Monday, October 19, 2015

Joel Hilliker Ignoring the Muslim Condemnations of the 2005 London Bombings

On July 7, 2005, four terrorists bombed London murdering 52 innocent people. Those who carried out that most terrible mass murder in that criminal conspiracy are the ones responsible. No one else. We must not blame innocent people.

When writing the last post about Joel Hilliker's 2006 article fear mongering about British Muslims in which he mentioned the London bombings I noticed this particular complaint by Hilliker.
Thus, they flee from anything that could be remotely construed as such. One of the most common and predictable means of proving one’s credentials as an officially tolerant person is to insist—surely if one says it loudly and often enough it must be true—that the vast majority of Muslims detest what the terrorists are doing, and that violence is anathema to the imminently peaceful religion of Islam.

It is hard to ignore the fact, however, that these statements always issue from white, non-Muslim types—never from the leaders of this supposedly vast body of “moderate” Muslims.  (Joel Hilliker, The Sickness in Britain's Heart, November-December 2006.)
Note the condemning way Hilliker says "the vast majority of Muslims detest what the terrorists are doing". Hilliker insinuates that this assertion is false. Is Hilliker right?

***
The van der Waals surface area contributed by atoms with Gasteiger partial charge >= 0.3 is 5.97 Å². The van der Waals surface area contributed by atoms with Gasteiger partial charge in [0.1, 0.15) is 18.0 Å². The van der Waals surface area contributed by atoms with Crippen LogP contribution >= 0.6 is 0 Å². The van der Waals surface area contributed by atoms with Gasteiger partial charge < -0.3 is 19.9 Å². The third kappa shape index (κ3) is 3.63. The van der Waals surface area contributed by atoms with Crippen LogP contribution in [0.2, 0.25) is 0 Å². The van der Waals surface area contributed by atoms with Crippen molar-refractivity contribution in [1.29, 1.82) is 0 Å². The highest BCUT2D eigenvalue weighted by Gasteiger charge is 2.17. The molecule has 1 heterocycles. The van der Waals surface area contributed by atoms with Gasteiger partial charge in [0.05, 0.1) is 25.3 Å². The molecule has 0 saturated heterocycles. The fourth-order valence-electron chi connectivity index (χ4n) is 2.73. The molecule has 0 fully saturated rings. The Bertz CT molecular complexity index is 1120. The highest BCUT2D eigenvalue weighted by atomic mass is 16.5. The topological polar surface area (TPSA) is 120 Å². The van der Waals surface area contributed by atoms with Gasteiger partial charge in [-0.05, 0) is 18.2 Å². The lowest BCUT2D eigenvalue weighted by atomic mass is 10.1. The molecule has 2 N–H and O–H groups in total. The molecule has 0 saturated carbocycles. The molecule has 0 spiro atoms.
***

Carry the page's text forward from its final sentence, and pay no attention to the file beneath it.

So Hilliker says that only "white, non-Muslim" leaders make statements insisting that the vast majority of Muslims detested the terrorist bombing. This has the ugly insinuation that many (or even most) British Muslims side with the terrorists who bombed London in 2005 murdering 52 innocent people. Is Hilliker right?

Having read up on the phenomenon of Islamophobia I was aware that this is a common canard among such people. They tend to say, Muslims are silent about terrorism, and other such things. I knew that particular statement needed to be tested.

Turns out Wikipedia has an entire article devoted to listing the reactions to the London bombings. And many statements condemning the bombings came from all kinds of Muslims. Here are more statements from Muslim majority countries condemning the London bombings and Muslim organizations.
The Gulf Co-operation Council "condemns the terrorist attacks which hit the British capital in several locations this morning". ...

Egypt – Foreign Trade and Industry Minister Rachid Mohamed Rachid, who lived in London until his appointment in 2004, condemned the attacks while at a conference in Brussels. "Everyone is following what's happening in London with great anxiety. It is important to be brave in facing up to the scourge of terrorism," the state news agency MENA quoted him as saying.

Morocco – Communication Minister Nabil Benabdallah gave a statement on behalf of the government, saying that "these heinous attacks underline the need for the international community to...unite its efforts to fight these acts and abort their objectives".

Sahrawi Arab Democratic Republic – President of the Sahrawi Republic, Mohamed Abdelaziz expressed his condolences on behalf of the Saharawi people to the British people and government, vehemently condemning "the terrorist acts" that stroked the British capital. ...